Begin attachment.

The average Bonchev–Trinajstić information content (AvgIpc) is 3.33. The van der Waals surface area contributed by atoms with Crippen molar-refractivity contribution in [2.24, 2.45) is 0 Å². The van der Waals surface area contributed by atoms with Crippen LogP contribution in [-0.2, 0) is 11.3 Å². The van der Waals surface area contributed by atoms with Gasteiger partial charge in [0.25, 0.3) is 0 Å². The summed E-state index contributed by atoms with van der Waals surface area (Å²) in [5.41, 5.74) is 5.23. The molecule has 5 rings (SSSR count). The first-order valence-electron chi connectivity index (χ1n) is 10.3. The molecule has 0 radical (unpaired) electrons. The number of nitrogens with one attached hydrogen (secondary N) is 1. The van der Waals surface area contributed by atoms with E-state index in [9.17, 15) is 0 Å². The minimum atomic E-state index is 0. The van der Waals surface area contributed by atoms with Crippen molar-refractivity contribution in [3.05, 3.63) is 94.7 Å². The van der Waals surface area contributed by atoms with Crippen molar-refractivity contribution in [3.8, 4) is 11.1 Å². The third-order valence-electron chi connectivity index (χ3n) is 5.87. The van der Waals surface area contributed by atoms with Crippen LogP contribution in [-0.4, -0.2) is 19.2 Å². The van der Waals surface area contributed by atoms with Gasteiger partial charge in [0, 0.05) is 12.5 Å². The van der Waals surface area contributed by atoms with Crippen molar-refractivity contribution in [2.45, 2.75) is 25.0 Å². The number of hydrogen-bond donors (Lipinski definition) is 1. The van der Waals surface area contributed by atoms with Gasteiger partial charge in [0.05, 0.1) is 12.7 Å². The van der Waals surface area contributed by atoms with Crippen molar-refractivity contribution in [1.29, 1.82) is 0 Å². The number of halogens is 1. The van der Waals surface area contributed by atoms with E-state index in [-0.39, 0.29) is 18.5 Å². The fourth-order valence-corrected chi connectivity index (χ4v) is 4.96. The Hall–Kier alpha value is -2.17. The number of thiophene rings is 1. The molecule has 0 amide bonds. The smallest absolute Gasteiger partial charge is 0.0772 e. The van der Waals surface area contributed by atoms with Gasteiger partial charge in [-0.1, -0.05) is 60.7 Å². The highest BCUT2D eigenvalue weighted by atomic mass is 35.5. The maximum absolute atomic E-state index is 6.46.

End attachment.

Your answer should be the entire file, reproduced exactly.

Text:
The average Bonchev–Trinajstić information content (AvgIpc) is 3.33. The van der Waals surface area contributed by atoms with Crippen molar-refractivity contribution in [2.24, 2.45) is 0 Å². The van der Waals surface area contributed by atoms with Crippen LogP contribution in [-0.2, 0) is 11.3 Å². The van der Waals surface area contributed by atoms with Gasteiger partial charge in [0.25, 0.3) is 0 Å². The summed E-state index contributed by atoms with van der Waals surface area (Å²) in [5.41, 5.74) is 5.23. The molecule has 5 rings (SSSR count). The first-order valence-electron chi connectivity index (χ1n) is 10.3. The molecule has 0 radical (unpaired) electrons. The number of nitrogens with one attached hydrogen (secondary N) is 1. The van der Waals surface area contributed by atoms with E-state index in [9.17, 15) is 0 Å². The minimum atomic E-state index is 0. The van der Waals surface area contributed by atoms with Crippen molar-refractivity contribution in [3.05, 3.63) is 94.7 Å². The van der Waals surface area contributed by atoms with Crippen molar-refractivity contribution in [3.8, 4) is 11.1 Å². The third-order valence-electron chi connectivity index (χ3n) is 5.87. The van der Waals surface area contributed by atoms with Crippen LogP contribution in [-0.4, -0.2) is 19.2 Å². The van der Waals surface area contributed by atoms with Gasteiger partial charge in [0, 0.05) is 12.5 Å². The van der Waals surface area contributed by atoms with Crippen molar-refractivity contribution in [2.45, 2.75) is 25.0 Å². The number of hydrogen-bond donors (Lipinski definition) is 1. The van der Waals surface area contributed by atoms with Gasteiger partial charge in [0.05, 0.1) is 12.7 Å². The van der Waals surface area contributed by atoms with Crippen molar-refractivity contribution in [1.29, 1.82) is 0 Å². The number of halogens is 1. The van der Waals surface area contributed by atoms with E-state index in [-0.39, 0.29) is 18.5 Å². The fourth-order valence-corrected chi connectivity index (χ4v) is 4.96. The Hall–Kier alpha value is -2.17. The number of thiophene rings is 1. The molecule has 0 amide bonds. The smallest absolute Gasteiger partial charge is 0.0772 e. The van der Waals surface area contributed by atoms with Gasteiger partial charge in [-0.1, -0.05) is 60.7 Å². The highest BCUT2D eigenvalue weighted by atomic mass is 35.5. The maximum absolute atomic E-state index is 6.46.